car breakdown - pic under creative commons by Katharine Sparrow

While not the leading cause of road accidents in the UK – that dubious honour goes to people speeding and not wearing seat belts – brake failure is a factor in some accidents.

According to statistics from the Department for Transport, there were 3,894 crashes between 2013 and 2019 wherein brake defects were a contributing factor.

In 2019 alone, there were 15 fatalities linked to faulty brakes. While this is a small proportion of the total accidents in the country, the number is still significant and preventable with proper brake maintenance.

Analysis of brake-related MOT failure reveals that problems with brakes account for 17% of MOT fails.

While this is not as many as fails caused by non-working headlights, indicators and reflectors (25.5%), it does show that brake issues are clearly a problem.

1.88% of heavy goods vehicles failed their annual test in 2021 because of service brake performance, which might have led to an accident if not detected.

In 2016, a serious accident involving a tipper truck that led to the death of four people, including a four-year-old girl, was found to have been caused by brake failure.

Within private cars, older models tend to be over-represented, indicating that brake wear is a key issue.

Disc brakes in particular are prone to gradual degradation of performance if not serviced regularly.

Common Brake Defects
The most common brake defects implicated in accidents are brake fade, ABS failures, fluid leaks, and mechanical issues like stuck calipers.

Brake fade happens when the brakes overheat from extended use, decreasing stopping power.

The anti-lock braking system can also malfunction, reducing control and increasing stopping distance.

Hydraulic leaks reduce fluid pressure applied to brakes, while mechanical binding inhibits full brake clamping force.

All these failure modes can occur slowly over time or suddenly without warning.

What Causes Brake Defects?
Underlying these defects are two main factors – lack of maintenance and component failure.

Regular brake inspections, fluid flushes, pad replacements, and overhauls decrease the likelihood of failure dramatically.

But wear and tear along with unexpected part breakage can also cause safety issues. Typical maintenance intervals recommended are:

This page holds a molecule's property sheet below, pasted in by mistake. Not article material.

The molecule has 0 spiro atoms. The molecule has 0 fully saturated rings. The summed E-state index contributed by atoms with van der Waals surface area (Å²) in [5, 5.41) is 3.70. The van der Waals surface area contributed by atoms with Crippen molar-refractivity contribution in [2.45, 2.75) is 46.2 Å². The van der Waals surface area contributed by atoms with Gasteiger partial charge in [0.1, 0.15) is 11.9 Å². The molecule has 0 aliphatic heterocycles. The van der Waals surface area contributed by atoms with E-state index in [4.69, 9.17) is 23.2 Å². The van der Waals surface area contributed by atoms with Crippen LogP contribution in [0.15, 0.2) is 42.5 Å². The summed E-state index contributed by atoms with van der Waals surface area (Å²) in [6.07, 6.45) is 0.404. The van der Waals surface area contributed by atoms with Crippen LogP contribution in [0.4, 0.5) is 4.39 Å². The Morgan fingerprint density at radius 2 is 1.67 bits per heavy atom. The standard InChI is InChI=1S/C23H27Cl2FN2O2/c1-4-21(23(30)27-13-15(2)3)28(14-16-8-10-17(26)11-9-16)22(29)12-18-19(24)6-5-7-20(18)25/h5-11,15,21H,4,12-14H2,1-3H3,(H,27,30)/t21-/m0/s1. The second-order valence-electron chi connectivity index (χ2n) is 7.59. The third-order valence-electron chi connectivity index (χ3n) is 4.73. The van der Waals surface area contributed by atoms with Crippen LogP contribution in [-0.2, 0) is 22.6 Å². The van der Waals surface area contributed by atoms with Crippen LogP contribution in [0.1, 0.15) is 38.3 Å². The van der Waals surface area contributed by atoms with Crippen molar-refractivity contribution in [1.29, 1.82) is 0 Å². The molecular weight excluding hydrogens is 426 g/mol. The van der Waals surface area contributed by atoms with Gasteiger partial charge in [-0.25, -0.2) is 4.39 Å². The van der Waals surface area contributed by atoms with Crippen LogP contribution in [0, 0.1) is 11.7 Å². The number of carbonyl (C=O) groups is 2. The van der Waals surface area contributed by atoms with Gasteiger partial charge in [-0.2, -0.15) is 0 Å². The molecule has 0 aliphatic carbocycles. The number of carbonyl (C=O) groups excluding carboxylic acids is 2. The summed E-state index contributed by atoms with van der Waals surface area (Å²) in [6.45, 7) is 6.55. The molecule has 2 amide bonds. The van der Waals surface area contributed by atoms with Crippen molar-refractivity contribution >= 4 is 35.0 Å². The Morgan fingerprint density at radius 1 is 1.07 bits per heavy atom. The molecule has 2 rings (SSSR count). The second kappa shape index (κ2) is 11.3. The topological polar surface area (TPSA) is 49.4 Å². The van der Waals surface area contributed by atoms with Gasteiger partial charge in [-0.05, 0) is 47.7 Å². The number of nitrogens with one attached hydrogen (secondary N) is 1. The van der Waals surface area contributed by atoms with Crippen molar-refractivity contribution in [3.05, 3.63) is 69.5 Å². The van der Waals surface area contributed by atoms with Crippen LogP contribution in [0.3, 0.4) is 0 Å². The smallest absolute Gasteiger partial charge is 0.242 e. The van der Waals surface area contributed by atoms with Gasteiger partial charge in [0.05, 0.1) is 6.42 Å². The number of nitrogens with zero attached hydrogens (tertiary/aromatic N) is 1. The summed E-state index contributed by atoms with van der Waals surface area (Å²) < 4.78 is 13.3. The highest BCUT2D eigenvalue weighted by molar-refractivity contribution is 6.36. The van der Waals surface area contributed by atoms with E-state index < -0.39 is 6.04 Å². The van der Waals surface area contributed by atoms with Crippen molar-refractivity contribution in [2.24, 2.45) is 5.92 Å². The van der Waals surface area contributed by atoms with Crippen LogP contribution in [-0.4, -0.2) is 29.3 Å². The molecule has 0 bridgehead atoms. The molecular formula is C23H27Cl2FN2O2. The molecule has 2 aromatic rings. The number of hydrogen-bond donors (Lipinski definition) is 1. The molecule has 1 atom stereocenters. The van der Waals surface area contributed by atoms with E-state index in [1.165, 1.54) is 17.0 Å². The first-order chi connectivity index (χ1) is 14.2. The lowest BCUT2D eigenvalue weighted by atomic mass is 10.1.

• Brake fluid flush – 2 years
• Brake pad replacement – 30,000 to 60,000 miles
• Full brake service – 60,000 miles

More frequent servicing may be required for vehicles under severe use like taxis or haulage trucks.

But a large proportion of light vehicles on the roads are not maintained adequately as per guidelines.

Owner ignorance and cost considerations often lead to delayed repair or maintenance work.

MOT Testing Rules
Enforcing stricter MOT testing rules has been one countermeasure adopted by the government.

All private vehicles over 3 years old require an annual MOT certificate for roadworthiness.

This mandated check scrutinises brake condition and performance to catch defects. But low frequency of testing means that emerging issues may still be missed in between tests.

Expanding testing frequency further may help, but needs to be balanced against additional costs and effort.

Better Public Awareness
Public awareness campaigns can also make brake system health and maintenance a priority for vehicle owners.

Highlighting the risks of brake failure and accidents can motivate drivers to be proactive about upkeep.

Subsidies and financial incentives on brake repairs and parts replacement may encourage compliance further.

Braking Technology
In recent years, advanced driver assistance systems and autonomous emergency braking have also proven effective at reducing accidents, and a brake servo for different cars makes braking easier.

These technologies detect impending collisions earlier and engage brakes faster than human drivers.

Wider proliferation through regulation and consumer education could curb brake-related accidents specifically.

Finally, improvements to brake design, materials, and diagnostics systems help enhance safety.

Modern disc brakes outperform older drum types thanks to better cooling and pad friction.

If you want to learn more about the difference between drum brakes and disc brakes – has a useful resource.

New polymers used in brake pads improve performance and durability. And built-in sensors can provide early warning of issues before total failure occurs.

Updating fleet vehicles to such improved brake systems via financial subsidies and government partnerships with automakers can hasten progress.

Brake-related accidents arise from a combination of maintenance neglect, component failure, and lack of emergency assist features.

Progress has been made in recent years but the problem persists, especially among older private cars.

Maintaining your vehicle’s brake system does require some effort and cost, but is worthwhile for the huge safety benefits accrued.

(pic for display only – under creative commons by Katharine Sparrow)

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